For party leaders, use topics to compare center-right leader Silvio Berlusconi, Democratic Party leader Matteo Renzi, Lega Nord leader Matteo Salvini, Five Star Movement leader Luigi Di Maio, and Liberi e Uguali (a new left-wing formation) leader Pietro Grasso.
As has been the case ever since he entered politics, Berlusconi has so far managed to attract most of the voters’ attention, as measured via Google searches. Analysis of the temporal patterns reveals that, again in continuity with the past, Berlusconi is skillfully employing television to occupy the political scene. The 14 January peak occurred on the day when Berlusconi appeared in the Sunday entertainment TV program “Domenica Live”, broadcast by in Berlusconi’s flagship network. The 21 January peak coincides with Berlusconi’s appearance in another popular entertainment TV show, “Non è l’Arena”. The 19 January peak also coincides with an appearance in “Mattino 5”, a morning news and entertainment program.
Of course, the fact that these were not classic news programs did not mean that Berlusconi did not discuss his policies there: as one can find by reading news coverage of all three broadcasts, the center-right leader definitely used these appearances to showcase some of his proposals, while at the same time benefiting from a more friendly treatment than he may have received if interviewed by journalists. This is an interesting, albeit indirect, indicator of the relevance of entertainment formats in Italian campaigns, and of users’ dual screening behaviors around those programs.
Berlusconi’s direct competitors, Di Maio and Renzi, follow at some distance. Lega’s Salvini is also quite searched for, while Grasso lags far behind. Prime Minister Paolo Gentiloni (a PD member) generates even lower search volumes.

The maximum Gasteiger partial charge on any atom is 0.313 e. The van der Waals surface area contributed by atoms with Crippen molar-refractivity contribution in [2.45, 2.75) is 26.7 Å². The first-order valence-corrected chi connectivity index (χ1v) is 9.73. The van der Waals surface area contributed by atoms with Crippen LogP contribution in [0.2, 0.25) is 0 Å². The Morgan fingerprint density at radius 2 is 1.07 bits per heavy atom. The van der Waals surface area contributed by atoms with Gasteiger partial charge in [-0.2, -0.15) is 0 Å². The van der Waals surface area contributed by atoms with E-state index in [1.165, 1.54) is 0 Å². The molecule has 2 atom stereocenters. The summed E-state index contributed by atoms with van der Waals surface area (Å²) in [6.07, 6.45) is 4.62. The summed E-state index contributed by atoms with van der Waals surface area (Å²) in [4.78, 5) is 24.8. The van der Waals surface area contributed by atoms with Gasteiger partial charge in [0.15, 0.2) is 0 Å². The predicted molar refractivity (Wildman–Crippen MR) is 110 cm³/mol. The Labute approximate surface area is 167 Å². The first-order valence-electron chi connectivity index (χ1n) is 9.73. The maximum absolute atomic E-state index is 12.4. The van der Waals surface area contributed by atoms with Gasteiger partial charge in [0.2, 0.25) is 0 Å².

Until the past few days, the Five Star Movement had gathered the lion’s share of searches, followed by the Democratic Party. However, there has been an uptick of interest in the Democratic Party in the last two days, most likely due to the contested decisions about the party’s candidate lists. The peak of interest around the Five Star Movement one week earlier also coincided with the online primaries the party used to select its parliamentary candidates.
Other parties attract a much smaller volume of searches. (Notice that for Liberi e Uguali I had to use a search term rather than topic because Google has not made that topic available yet.)
When we compare search volumes for parties and their leaders, a few more interesting patterns emerge. Berlusconi attracts attention on himself rather than his party. By contrast, the Democratic Party and Renzi attract similar volumes (before the recent peak of the party’s searches) and the Five Star Movement attracts more searches than Di Maio. Again, one could, with the usual caution, read the data as indicating Berlusconi’s successful personalization strategy, the weakness of the embattled Renzi, and the more collective approach to leadership by the Five Star Movement.
Finally, what are Italians searching for to understand how the campaign is developing? The chart below compares searches for party platforms or manifestos (“programma elettorale” in Italian), candidates (“candidati”), the new electoral law (conventionally called “rosatellum” from the name of the representative who introduced it, Ettore Rosato), fake news (no translation needed here, as the English term has been incorporated into Italian public discourse), and public opinion polls (“sondaggi elettorali”). Similar to what we saw earlier for parties, there has been a surge in searches for candidates. January 29 was the deadline for presenting party lists and as a result journalistic speculation on the composition of the lists massively increased in the run-up to the deadline. Notice that I used terms rather than topics here because these concepts were not available as topics.
Apart from this recent interest in candidates, so far Italians have searched much more for election polls than for party platforms, although perhaps this will change once the latter are officially presented. Until then, the decried tendency by which journalists cover elections as “horse races” instead of substantive policy discussions seems to be replicated by user searches.